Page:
Scientific management doesn’t work today

Our workforce problems can be traced back a century to people like Frederick Taylor, Frank and Lillian Gilbreth and others responsible for the principles of scientific management and the lack of trust I often see. That approach to management was important in the early factories, but it certainly does not add value today.

Unfortunately it is still reflected in the organization and management of work processes. Their thinking is responsible for management practices that suppress creativity and individual initiative.

The thread that runs through virtually every workplace that reflects traditional practices is that there are far too many employees who never get a chance to demonstrate their full capabilities. They are rarely challenged and often bored. They represent a severely underutilized resource.

The problem – developing action plans to tap those capabilities and raise performance levels – is a people management problem and that expertise is the domain of HR. No one outside of HR can claim the expertise to address workforce problems. We need to demonstrate this is where we can add value.

I drafted an editorial making this argument for the journal I edit, Compensation and Benefits Review, and sent it out for comment. Ed Lawler responded and attached a recent article of his, Human Resources: It’s Time for a Reset, in which he makes essentially the same argument. Since I refer in the editorial to Dave Ulrich’s book, The HR Value Proposition, I sent it to him as well. He also supported my conclusion.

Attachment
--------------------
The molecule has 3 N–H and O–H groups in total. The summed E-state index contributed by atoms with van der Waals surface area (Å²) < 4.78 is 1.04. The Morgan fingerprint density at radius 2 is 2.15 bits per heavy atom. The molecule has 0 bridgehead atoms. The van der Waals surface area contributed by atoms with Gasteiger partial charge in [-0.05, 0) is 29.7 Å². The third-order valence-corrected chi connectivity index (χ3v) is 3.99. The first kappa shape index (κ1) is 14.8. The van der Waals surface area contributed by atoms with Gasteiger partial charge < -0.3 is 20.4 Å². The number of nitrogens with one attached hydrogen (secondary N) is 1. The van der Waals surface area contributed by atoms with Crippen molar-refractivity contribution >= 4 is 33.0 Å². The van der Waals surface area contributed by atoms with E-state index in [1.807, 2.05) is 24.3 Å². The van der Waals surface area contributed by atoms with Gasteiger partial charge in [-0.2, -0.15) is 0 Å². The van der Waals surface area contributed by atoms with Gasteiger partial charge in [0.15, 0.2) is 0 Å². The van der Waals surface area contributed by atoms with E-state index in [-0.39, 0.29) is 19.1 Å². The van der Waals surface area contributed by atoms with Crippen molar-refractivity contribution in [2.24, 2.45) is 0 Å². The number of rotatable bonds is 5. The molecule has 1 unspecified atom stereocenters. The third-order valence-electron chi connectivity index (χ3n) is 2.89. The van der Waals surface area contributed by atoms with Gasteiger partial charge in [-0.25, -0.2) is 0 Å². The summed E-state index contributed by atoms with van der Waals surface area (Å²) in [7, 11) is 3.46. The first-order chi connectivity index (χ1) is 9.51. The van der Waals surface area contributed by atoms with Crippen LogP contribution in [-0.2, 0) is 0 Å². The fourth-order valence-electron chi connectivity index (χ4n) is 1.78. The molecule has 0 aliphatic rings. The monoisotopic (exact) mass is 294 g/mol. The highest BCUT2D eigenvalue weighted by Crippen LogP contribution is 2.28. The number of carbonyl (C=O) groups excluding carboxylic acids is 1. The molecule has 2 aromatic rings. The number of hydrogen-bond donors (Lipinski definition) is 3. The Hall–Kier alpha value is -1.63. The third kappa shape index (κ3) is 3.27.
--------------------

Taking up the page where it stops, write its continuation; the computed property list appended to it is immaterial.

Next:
Ulrich argues that the HR practices related to the “flow of people” (talent management), and the “flow of performance management” (performance and rewards management), add value. HR will always be responsible for administration and compliance, but there the goal is to minimize the cost and time.

Changes should start in HR

Added value, from my perspective, means the organization benefits; those practices contribute to better performance – or should. But many HR offices would be hard pressed to show the organization or its sub-units perform better because of the way those practices are planned and managed.

It is for that reason that I recommend that HR organizations conduct an operational audit of these practices – and if the linkage is not confirmed, to rethink the practices.

There are also a number of people management practices – my count is 30 – that influence employee performance but are not controlled by HR. Those are the action levers that have been identified in the studies of high performance.

In the typical organization, no one is responsible for these practices – they evolve over time and happen. They should be managed systematically and coherently. Again, an operational audit will help to identify those that need to be strengthened. The logical home is HR.

The research findings are consistent. When these practices are managed effectively, it can raise performance levels significantly. There should be a single focus, an individual or team responsible for the needed changes.

For political reasons, the changes should probably start in HR and confirm HR’s added value. The team should also assume responsibility for partnering with managers to build employee engagement. Everyone in the HR community stands to benefit.